New Endeavor report reveals economic and community impact of homegrown entrepreneurial companies like EveryMundo.
By Nancy Dahlberg
EveryMundo, the world’s leader in fare marketing technology for airlines, counts more than 50 major carriers as customers in one of the hardest hit industries in the COVID-19 crisis. We had a chance to check back in with the Miami-based tech company last week on its plan to get to the other side of this unprecedented crisis.
“It’s easy when things are going well. The great companies are the ones that make it through the toughest times,” said Cassel, who is president of the company. “And this is inarguably the toughest of times.”
While there is still a lot of uncertainty about when a recovery in the airline industry will begin, Cassel said the opportunity on the other side makes it all worth it.
“We operate in an industry that historically grows at low single digit percentages and we have managed to build a growing small business at double digit percentages. And soon enough, we could be operating in an industry that will be growing double digits as it recovers, yet still have a lot of those same fundamentals as a stable well established industry. And that’s an opportunity,” said Cassel, who founded the company with CEO Anton Diego (pictured above).
“The ultimate motivating factor is that our business could accelerate far beyond our initial wildest dreams if we can get there – now that if is massive.”
Survival is first and foremost but a few recent changes EveryMundo made will help. Cassel said the company reevaluated its organizational structure and leveled up a large cross section of the team to give them a new structure with more autonomy and more responsibility. And on the product side, EveryMundo has continued signing new customers for its fare marketing products and services but it has adjusted its commercial model, which requires EveryMundo to deliver the products more efficiently and more effectively.
EveryMundo, which employs about 100 people, was also the fortunate recipients of the PPP and more recently a much larger Main Street Lending Program loan, Cassel said.
“Those two assists from the government have allowed us to feel comfortable about our survival … The way I describe it is, we have to continue to keep an eye on two inches in front of our face … One misstep could like blow off a limb. But we have a suit of armor now, because the Main Street loan ensures that we have enough capital to get through what I would consider to be a doomsday scenario.”
He adds, “I don’t know if we’ll be able to do everything the same way we did beforehand but the good news for us is that we’ve always put agility high on the list of things that we make sure we prioritize and so I think that’s going to be tested here.”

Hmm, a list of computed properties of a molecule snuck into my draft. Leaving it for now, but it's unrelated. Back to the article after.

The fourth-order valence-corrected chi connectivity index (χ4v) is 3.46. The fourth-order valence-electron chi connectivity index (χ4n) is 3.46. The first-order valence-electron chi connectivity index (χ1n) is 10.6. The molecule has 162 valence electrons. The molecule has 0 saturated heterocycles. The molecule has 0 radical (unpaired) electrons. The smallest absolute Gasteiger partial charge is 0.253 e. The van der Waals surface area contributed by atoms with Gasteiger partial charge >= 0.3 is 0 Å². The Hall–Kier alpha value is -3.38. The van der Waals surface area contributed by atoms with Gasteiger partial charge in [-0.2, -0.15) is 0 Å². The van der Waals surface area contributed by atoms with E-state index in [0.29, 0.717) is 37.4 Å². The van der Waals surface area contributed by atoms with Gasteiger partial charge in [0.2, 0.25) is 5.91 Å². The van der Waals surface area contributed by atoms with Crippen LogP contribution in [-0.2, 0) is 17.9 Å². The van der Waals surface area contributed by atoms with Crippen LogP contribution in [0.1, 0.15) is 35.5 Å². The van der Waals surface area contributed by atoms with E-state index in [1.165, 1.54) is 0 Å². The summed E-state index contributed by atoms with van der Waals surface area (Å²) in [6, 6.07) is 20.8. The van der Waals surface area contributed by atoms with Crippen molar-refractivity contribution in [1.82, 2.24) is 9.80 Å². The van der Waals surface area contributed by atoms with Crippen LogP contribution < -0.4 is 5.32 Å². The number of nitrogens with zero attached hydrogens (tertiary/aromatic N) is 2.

Miami will be rooting for EveryMundo to come through this pandemic crisis because it is the type of company every city wants more of, the entrepreneurship organization Endeavor Miami believes. That’s because homegrown growing tech-enabled companies of 50 employees or more that are led by local entrepreneurs create the majority of new jobs for an economy, tend to reinvest more in their communities through philanthropy and spawning other firms, and are better positioned for growth in the future, a new report by Endeavor Insights researchers says.
Endeavor Global’s report says that companies like EveryMundo – the report calls them “BEST Businesses” for Big (50 or more employees), Entrepreneur-led, Super-Productive (firms with higher rates of productivity per employees such as software companies), and Tech-enabled – are highly associated with local economic growth. (Find the report here.)
“Though less than 2% of companies become big (50 or more employees) by the time they are 11 to 15 years old, these companies produce the majority of the jobs created among businesses in their age group,” the report said. (See graphic from the Endeavor Insights report below)
Noting the resources allotted to startup and small business development (incubators, grants, etc.) and relocations of established companies to the area, the report recommended that economic development offices and policymakers more strongly support these already growing homegrown tech-enabled BEST businesses.
A case study on the Miami metro area included in the report showed that the metro area has a higher concentration of BEST businesses than the nation as a whole. It also noted that its more than 220 businesses in this category were on the whole younger than those in the rest of the country.
BEST companies also tend to be more community focused than companies that relocate and spawn new companies and top talent.
“We are trying to constantly strive for operational excellence to be a best in class employer in Miami. We’re not building something just to unload it. I can’t say that will not happen someday and someone would buy the company, but I know we are building the company for it to outlive all of us. We love that idea. We think Miami could use more companies like that and we would be very proud to be one of them.”
Follow @ndahlberg on Twitter and email her at email@example.com
- Visa to buy Miami-based YellowPepper, a fintech pioneer in Latin America - October 27, 2020
- Black founder pipeline problem? Not a chance, says SoftBank’s Shu Nyatta - October 26, 2020
- 5 things to know in #MiamiTech: Innovation center coming to NSU, Tellus acquired, more comings & goings, plus a shoutout - October 25, 2020